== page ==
Facebook is eyeing spammers as being the culprits behind its recently disclosed mega-breach, The Wall Street Journal reports. Preliminary findings from Facebook's internal investigation suggest that the attackers were not affiliated with a nation-state, but rather part of a known spam ring, the newspaper reports.
An analysis of attacks against cryptocurrency exchanges over nearly two years shows hackers have inflicted $882 million in damages, according to the Russian security firm Group-IB. The tally of losses is likely to grow next year, the company warns.
The Department of Health and Human Services has updated its HIPAA security risk assessment tool to better assist small and mid-sized healthcare entities and their vendors in performing a comprehensive risk analysis. But why is conducting a risk assessment so challenging for so many?
Federal regulators have smacked health insurer Anthem with a record $16 million HIPAA settlement in the wake of a cyberattack revealed in 2015, which impacted nearly 79 million individuals. What missteps does the settlement highlight?
A batch of U.S. voter registration records from 20 states has appeared for sale online in what appears to be an illegitimate offering. While it's far from the largest-ever seen leak of voter data, the incident again highlights the lax controls too often applied to voter records.
The U.K.'s National Cyber Security Center incident response teams have investigated more than 1,000 significant incidents in the past two years, the majority of which trace to nation-state attackers, officials say.
Health insurer Aetna is still paying the price for two 2017 privacy breaches involving mailings that potentially exposed HIV and cardiac condition information about thousands of individuals. Here's the latest update.
The Pentagon is warning that a data breach at a third-party travel management service provider exposed records for an estimated 30,000 civilian and military personnel. The breach alert follows a recent GAO report warning of serious cybersecurity shortcomings in U.S. weapon systems.
The disagreements continue over Australia's efforts to pass legislation that would help law enforcement counter encryption. Technology companies and civil liberties organizations contend the latest draft of legislation would allow for too much secrecy and imperil privacy and security.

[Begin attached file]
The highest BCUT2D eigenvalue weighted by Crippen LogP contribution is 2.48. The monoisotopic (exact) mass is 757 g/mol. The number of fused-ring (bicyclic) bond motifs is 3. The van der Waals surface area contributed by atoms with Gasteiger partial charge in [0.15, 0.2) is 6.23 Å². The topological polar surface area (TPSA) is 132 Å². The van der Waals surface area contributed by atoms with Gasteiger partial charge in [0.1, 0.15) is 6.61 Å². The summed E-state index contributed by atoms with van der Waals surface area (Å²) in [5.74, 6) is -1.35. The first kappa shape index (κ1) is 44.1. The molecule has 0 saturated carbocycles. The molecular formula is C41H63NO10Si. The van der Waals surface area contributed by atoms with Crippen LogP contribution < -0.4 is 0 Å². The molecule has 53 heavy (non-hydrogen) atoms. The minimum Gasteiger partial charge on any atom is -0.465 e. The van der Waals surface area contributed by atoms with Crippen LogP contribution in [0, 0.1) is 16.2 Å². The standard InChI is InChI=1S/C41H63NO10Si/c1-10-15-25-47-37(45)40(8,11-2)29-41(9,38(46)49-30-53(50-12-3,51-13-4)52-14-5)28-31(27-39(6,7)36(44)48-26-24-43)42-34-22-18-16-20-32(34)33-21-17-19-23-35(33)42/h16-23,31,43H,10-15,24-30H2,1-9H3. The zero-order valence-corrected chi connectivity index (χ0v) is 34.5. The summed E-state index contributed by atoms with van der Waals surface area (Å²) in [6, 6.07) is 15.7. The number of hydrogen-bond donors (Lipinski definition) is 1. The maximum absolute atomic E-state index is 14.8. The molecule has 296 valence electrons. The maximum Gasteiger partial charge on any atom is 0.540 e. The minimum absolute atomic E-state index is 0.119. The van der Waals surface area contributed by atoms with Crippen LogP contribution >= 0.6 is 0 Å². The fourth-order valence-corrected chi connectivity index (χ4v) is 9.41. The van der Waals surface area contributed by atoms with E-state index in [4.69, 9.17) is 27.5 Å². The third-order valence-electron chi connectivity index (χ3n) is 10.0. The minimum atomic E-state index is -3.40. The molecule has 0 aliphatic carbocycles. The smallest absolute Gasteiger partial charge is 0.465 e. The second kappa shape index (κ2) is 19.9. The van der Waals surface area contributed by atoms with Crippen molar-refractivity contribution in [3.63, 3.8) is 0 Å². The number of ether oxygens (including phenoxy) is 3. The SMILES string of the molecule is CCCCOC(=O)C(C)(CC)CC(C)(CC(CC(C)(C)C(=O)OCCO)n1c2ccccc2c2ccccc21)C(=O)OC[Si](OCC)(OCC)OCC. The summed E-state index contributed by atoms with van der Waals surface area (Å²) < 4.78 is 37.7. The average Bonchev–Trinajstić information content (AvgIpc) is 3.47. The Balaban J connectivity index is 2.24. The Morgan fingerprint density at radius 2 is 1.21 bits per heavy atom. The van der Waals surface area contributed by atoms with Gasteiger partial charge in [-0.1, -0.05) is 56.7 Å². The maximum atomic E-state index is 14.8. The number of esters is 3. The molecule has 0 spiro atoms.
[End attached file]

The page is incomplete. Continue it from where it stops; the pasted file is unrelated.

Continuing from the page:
The FDA has announced a "voluntary recall" by Medtronic of certain internet-connected programmers for implantable cardiac devices due to cybersecurity vulnerabilities. Some security experts are hopeful that this will serve as a wake-up call for more manufacturers to take action on addressing cybersecurity issues.
Cryptojacking - the hidden mining of virtual currencies - continues to be a focus for online attackers. As the detection of cryptocurrency mining malware continues to rise, Europol warns that cryptojacking will remain "a regular, low-risk revenue stream for cybercriminals."
Millions of internet-of-things devices made by the Chinese company Xiongmai and sold in stores such as Home Depot and Wal-Mart still have glaring security problems, a security consultancy warns. The findings come two years after the Mirai botnet targeted Xiongmai devices.
Hackers remotely accessing medical devices and systems - potentially disrupting care and putting patients at risk - is the No. 1 technology hazard facing healthcare entities in the year ahead, according to a new report from the ECRI Institute. Security experts size up the significance of this risk.
The notorious GandCrab ransomware-as-a-service gang has released the latest version of its crypto-locking malware, backed by crypter service and exploit toolkit partnerships. But the gang's marketing savvy belies shoddy code-development practices, security firm McAfee finds.